Computing, Internet, Law & Policy

Tencent's Silicon Valley Data Center Opens While Foreign Firms Lack China Access

Tencent's Silicon Valley data center, which is the company's first data center in the U.S., has commenced operations.

Tencent will build four additional overseas data centers in Frankfurt, Mumbai, Seoul, and Moscow to handle the continuous expansion of its overseas cloud computing businesses. Tencent's target customers are Chinese enterprises who want to expand businesses abroad and multinational companies who want to expand businesses in China or other parts of the world. All those data centers are expected to be put into operation in 2017.

Tencent has more than ten data centers in operation in mainland China. The company started overseas expansion from 2014 and it already set up data centers in Hong Kong, Singapore, and Toronto.

China's e-commerce giant Alibaba also established data centers in foreign countries. Like Tencent, Alibaba is also expanding overseas cloud computing businesses.

In 2016, China's Cloud Infrastructure as a Service market scale reached USD1.47 billion, a year-on-year increase of 68%. Alibaba held 40% of the market share and its largest foreign competitor Microsoft held 5% market share.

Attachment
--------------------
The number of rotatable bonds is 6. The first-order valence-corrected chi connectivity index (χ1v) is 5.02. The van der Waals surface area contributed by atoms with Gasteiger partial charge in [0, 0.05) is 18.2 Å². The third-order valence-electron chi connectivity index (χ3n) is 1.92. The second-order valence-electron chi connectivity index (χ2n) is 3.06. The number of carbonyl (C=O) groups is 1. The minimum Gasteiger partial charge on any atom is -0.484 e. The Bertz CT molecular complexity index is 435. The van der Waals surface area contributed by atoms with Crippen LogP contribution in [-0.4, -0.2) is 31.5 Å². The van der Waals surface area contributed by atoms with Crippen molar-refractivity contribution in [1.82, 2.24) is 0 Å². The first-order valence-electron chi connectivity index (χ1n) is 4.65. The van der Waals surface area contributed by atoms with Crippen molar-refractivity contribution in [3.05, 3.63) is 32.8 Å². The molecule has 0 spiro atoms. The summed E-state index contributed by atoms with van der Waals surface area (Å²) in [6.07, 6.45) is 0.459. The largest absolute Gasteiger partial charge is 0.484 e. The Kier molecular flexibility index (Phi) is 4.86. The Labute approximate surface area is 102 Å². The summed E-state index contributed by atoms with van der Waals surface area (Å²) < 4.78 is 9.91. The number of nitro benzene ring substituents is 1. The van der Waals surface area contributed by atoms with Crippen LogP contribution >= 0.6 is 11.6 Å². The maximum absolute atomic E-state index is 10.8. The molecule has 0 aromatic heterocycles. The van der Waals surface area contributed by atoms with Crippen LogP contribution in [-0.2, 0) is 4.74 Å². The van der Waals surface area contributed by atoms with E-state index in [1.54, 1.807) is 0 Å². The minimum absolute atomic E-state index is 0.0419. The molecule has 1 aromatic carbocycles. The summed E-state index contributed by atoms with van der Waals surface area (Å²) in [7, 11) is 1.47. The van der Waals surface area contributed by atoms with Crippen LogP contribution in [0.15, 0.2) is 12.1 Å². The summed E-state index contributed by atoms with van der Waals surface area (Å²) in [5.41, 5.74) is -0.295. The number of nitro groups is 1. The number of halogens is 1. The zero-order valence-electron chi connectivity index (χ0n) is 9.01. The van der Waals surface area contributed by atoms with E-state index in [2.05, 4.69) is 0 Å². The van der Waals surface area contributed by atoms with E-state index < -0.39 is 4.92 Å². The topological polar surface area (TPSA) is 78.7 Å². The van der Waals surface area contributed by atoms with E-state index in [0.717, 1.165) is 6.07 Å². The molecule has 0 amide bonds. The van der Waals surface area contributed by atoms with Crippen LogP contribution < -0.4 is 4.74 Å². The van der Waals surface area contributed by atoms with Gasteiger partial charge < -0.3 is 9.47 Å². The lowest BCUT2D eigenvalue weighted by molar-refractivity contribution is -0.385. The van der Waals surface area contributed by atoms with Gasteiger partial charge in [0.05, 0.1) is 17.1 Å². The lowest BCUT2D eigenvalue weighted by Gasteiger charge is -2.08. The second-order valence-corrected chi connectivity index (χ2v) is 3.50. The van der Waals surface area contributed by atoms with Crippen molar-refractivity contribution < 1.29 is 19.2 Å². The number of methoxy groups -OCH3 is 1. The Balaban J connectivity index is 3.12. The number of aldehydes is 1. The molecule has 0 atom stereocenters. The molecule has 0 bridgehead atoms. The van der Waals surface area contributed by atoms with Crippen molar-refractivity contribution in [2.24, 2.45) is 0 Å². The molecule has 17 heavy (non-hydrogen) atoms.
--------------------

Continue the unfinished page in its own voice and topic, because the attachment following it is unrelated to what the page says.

While kudos should be given to Tencent for its aggressive overseas push, it is playing in a lopsided game against its foreign counterparts in China. Tencent can open, run, manage, and own its own data center facilities in the United States, but Chinese law prohibits a company like U.S.-based Rackspace from full ownership of its data centers in China.

China's laws related to Internet Service Provider disallow full foreign ownership of data centers in China. So Rackspace, Amazon Web Services, and others must partner with Chinese companies like Tencent, Huawei, or Alibaba to co-host or piggyback on top of the Chinese companies' services in mainland China.

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